May 11, 1865

Thursday, May 11, 1865

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Proceedings

Court opened at 11 o’clock.

Present: All nine members of the military commission, the eight conspirators, Judge Advocate General Joseph Holt, Assistant Judge Advocates Bingham and Burnett, and the recorders of the court.

Seating chart:

After the conclusion of yesterday’s session, General John Hartranft, the officer in charge of the conspirators at the Old Arsenal Penitentiary, received a communication from his superior, General Winfield Scott Hancock. Gen. Hancock had received word that Dr. Mudd was being given special treatment and wanted an explanation for this. Part of the special treatment consisted of how, over the last two court sessions, Dr. Mudd had been seated in front of the prisoners’ dock rather than in line with the others. Gen. Hartranft replied back that:

“On Tuesday [May 9], when the prisoners were taken into Court, Dr. Mudd and Mrs. Surratt happened to be the last prisoners brought in; the other six were taken into the prisoner’s dock and by seating the person in charge of each prisoner by his side, the room was all taken up. When the Dr. was brought in, he was placed on a chair just in front of the other prisoners and outside of the railing. Mrs. Surratt was also seated near him. To day [May 10] the prisoners were brought in and seated in the same manner, I thinking that it would be more convenient for the Court to have them seated the same each day…I disclaim all intention of granting to Dr. Mudd any privileges.”[1]

Even though Gen. Hartranft had thoroughly explained the reason Dr. Mudd had been seated outside of the prisoners’ dock during the first two days of the trial, it seems he decided to place Dr. Mudd onto the dock today in order to prevent others from feeling Dr. Mudd was being given special treatment. To accomplish this, Gen. Hartranft removed the guard closest to the grated window which shifted everyone down and provided a space for Dr. Mudd to sit at the end of the dock.

The order on the prisoners’ dock for this date consisted of, from left to right, Dr. Mudd, a guard, David Herold, a guard, Lewis Powell, a guard, Edman Spangler, a guard, Michael O’Laughlen, a guard, George Atzerodt, a guard, and Samuel Arnold right next to the window. Mrs. Surratt continued to sit outside of the prisoners’ dock for the time being.

The record of the prior day’s session was read and approved.

Two attorneys were presented and sworn in to represent Dr. Samuel A. Mudd. They consisted of:

Frederick Stone

Thomas Ewing, Jr.

Two other attorneys were presented and sworn in to represent Mary Surratt. They consisted of:

Frederick A. Aiken

John W. Clampitt

The remaining six conspirators had not yet found representation. In order to give the remaining conspirators more time to find counsel, the court adjourned early at 1:00 pm.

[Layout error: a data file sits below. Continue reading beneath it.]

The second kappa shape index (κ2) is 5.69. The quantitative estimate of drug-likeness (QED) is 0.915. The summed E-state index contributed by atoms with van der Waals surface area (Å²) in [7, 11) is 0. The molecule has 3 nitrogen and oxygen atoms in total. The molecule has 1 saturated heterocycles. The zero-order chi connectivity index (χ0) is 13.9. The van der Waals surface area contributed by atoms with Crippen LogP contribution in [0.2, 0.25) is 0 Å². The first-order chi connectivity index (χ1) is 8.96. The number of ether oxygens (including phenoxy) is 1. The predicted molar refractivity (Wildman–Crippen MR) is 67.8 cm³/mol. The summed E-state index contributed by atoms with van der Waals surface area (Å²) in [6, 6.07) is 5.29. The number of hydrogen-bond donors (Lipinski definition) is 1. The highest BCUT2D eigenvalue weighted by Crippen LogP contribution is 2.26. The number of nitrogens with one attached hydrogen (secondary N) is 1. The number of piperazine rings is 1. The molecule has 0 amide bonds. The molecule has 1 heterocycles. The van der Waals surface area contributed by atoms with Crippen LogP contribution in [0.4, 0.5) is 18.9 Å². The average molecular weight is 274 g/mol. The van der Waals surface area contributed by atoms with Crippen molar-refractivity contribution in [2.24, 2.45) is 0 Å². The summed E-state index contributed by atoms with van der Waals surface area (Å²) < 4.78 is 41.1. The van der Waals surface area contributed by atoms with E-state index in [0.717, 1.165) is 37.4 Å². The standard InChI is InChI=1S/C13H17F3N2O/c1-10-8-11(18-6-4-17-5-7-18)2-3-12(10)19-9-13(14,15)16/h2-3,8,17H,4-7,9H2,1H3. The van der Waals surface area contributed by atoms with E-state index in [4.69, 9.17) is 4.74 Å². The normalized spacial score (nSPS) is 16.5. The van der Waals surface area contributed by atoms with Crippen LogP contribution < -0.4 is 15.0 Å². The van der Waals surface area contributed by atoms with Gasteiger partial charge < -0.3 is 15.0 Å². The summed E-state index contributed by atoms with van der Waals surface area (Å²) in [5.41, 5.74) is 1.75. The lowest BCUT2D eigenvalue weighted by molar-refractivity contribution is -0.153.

Recollections

From General Kautz’ diary:

“The court met this morning but were not able to transact any business on account of the absence of Counsel.”[2]


Newspaper Descriptions

The D.C. newspaper, Evening Star, gave brief descriptions of some of the trial lawyers that were admitted on this day:

“Messrs. Aiken and Clampitt are well known here. The former graduated at Howard Law school several years since, and the latter graduated at Columbia College a few years ago with honor, taking one of the prize medals, we believe, for elocution. They each figured during the late Presidential campaign at the McClellan headquarters, (Parker’s Hall.)

Mr. Frederick Stone, of Port Tobacco, appeared as counsel for Dr. S. A. Mudd. Mr. Stone hails from Port Tobacco, Md., and is from an old and respectable family. He has practiced in the courts of the lower counties of Maryland for several years past and has considerable local reputation.”[3]

The following is a detailed description of the setting of the trial:

“Four-and-a-half street, leading to the place of trial of the conspirators, is strongly guarded from Pennsylvania avenue to the Penitentiary building. At the upper gate there is a strong guard, and a line of sentinels extends to the building, where is posted a strong guard of Veteran Reserves. At the east door there are a number of officers on duty, and through this is the entrance to the court room. On entering the wide hall those privileged with passes signed by the President of the Commission, General Hunter, are directed to a wide stairway which leads to the hall on the second floor, and from the small room in the northeast corner of the building. A new stairway has been thrown up at the northeast corner of the building to the court room, the door being a small one at the northeast set in a tongue and grooved casing. The stairway from the ground floor is covered with a matting, as well as the court room. As we proceed towards the court room we find at the foot of the stairway a sentinel who says not a word but motions us to proceed, and so on we find a sentry at every turn. In the second story room, from which rises the stairway to the court above, a number of officers are found at a table in the centre awaiting orders, while around the room are orderlies ready to gallop off with any summons or message from the court. Opposite to this room is another of like size for witnesses.